After the fungus announces its arrival, the plant builds a tube in which the fungus can grow. “There is clearly a mutual exchange of signals between the plant and the fungus,” says Ané. “It’s only when the path is completed that the fungus starts to penetrate.”

Mycorrhizae are the beneficial fungi that help virtually all land plants absorb the essential nutrients — phosphorus and nitrogen — from the soil. Biologists believe this ubiquitous mechanism began about 450 million years ago, when plants first moved onto land.

Mechanical signaling is only part of the story — microbes and plants also communicate with chemicals, says Ané. “So this is comparable not to breaking the door or even just knocking on the door, but to knocking on the door while wearing cologne. Clearly the plant is much more active than we thought; it can process signals, prepare the path and accept the symbiont.”

Beyond fungi, some plants engage in symbiosis with bacteria called rhizobia that “fix” nitrogen from the atmosphere, making it available to the plant.

Rhizobia enable legumes like soybeans and alfalfa to grow without nitrogen fertilizer.

When Ané and his colleagues looked closer, they found that rhizobium symbiosis also employs mechanical stimulation. When the bacterium first contacts a root hair, the hair curls around the bacterium, trapping it.

The phenomenon of curling has been known for almost 100 years. “But why would nature develop such a complicated mechanism to entrap a bacterial colony?” Ané asks. “We propose the purpose is to apply mechanical stimulation” so the plant will start building a home for the rhizobium — for mutual benefit. “We have preliminary evidence that when the entrapment is not complete, the process of colonization does not happen,” he says.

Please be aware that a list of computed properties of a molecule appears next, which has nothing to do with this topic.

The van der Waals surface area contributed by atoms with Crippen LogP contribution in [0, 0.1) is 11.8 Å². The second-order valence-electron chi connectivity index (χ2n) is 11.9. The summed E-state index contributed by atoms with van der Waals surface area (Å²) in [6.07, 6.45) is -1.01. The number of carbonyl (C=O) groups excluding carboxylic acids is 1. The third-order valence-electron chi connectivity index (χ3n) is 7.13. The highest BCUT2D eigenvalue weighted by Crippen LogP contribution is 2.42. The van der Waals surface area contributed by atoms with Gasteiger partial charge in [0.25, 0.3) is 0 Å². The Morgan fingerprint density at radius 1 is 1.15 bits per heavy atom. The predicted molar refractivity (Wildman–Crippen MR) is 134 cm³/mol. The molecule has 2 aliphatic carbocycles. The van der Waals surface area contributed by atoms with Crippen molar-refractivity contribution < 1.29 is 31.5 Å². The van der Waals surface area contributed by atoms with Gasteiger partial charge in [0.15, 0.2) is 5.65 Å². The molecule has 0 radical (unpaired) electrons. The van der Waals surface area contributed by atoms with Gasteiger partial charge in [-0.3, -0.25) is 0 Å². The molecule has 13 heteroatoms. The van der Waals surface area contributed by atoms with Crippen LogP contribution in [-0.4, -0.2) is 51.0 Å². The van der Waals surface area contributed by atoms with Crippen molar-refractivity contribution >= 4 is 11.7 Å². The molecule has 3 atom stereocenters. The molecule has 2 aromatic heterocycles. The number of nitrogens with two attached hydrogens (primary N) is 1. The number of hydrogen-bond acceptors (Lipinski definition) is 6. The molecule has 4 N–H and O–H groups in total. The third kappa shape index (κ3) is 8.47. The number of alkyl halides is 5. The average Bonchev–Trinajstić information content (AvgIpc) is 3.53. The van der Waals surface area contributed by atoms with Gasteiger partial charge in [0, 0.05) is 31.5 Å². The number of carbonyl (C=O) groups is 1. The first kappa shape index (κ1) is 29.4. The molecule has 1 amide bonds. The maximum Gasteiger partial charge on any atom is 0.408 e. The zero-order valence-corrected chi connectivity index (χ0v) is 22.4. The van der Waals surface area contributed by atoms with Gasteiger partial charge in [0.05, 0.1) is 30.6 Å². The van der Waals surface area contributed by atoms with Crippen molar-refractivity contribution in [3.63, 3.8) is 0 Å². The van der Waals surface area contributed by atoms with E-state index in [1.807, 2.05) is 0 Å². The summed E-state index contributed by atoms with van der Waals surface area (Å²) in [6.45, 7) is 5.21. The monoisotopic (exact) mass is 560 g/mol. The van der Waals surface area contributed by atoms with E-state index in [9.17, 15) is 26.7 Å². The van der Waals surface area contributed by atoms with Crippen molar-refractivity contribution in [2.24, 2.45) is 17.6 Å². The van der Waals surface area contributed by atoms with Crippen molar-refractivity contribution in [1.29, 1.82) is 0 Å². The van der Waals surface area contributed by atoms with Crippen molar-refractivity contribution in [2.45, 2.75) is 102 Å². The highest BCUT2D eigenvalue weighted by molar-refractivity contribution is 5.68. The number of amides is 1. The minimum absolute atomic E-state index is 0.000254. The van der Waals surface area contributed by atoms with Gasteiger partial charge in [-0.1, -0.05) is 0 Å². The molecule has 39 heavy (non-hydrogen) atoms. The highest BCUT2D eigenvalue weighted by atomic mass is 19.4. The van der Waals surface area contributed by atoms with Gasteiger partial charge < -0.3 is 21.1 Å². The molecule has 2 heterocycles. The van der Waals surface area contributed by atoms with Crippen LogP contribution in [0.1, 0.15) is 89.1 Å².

“Clearly the plant is much more active than we thought; it can process signals, prepare the path and accept the symbiont.”

Again, the two-step communication system is at work, Ané adds. “The curling process itself can only begin when the plant gets a chemical signal from the bacterium — but the growing tube inside the root hair that accepts the bacteria requires something else, and nobody knew what. We propose it’s a mechanical stimulation created by entrapping, which gives the bacterial colony a way to push against the root.”

In many respects, this symbiosis parallels the older one between plants and beneficial fungi, Ané says. Indeed, he says legumes have “hijacked” the mycorrhizae system. “Plants used the symbiosis toolkit to develop this relationship with mycorrhizae, and then used it again for bacteria. This dual requirement for chemical and mechanical signals is present in both associations, even though the association between rhizobia and legumes is only 60 million years old.”

-David Tenenbaum (as seen on

Jean-Michel Ané named Rothermel-Bascom Professor in Agronomy

Agronomy professor Jean-Michel Ané was recently appointed the Rothermel-Bascom Professor in Agronomy.  The five-year professorship, bestowed by the UW-Madison Office of the Provost and Vice Chancellor for Academic Affairs, provides support for Ané’s research and scholarly activities.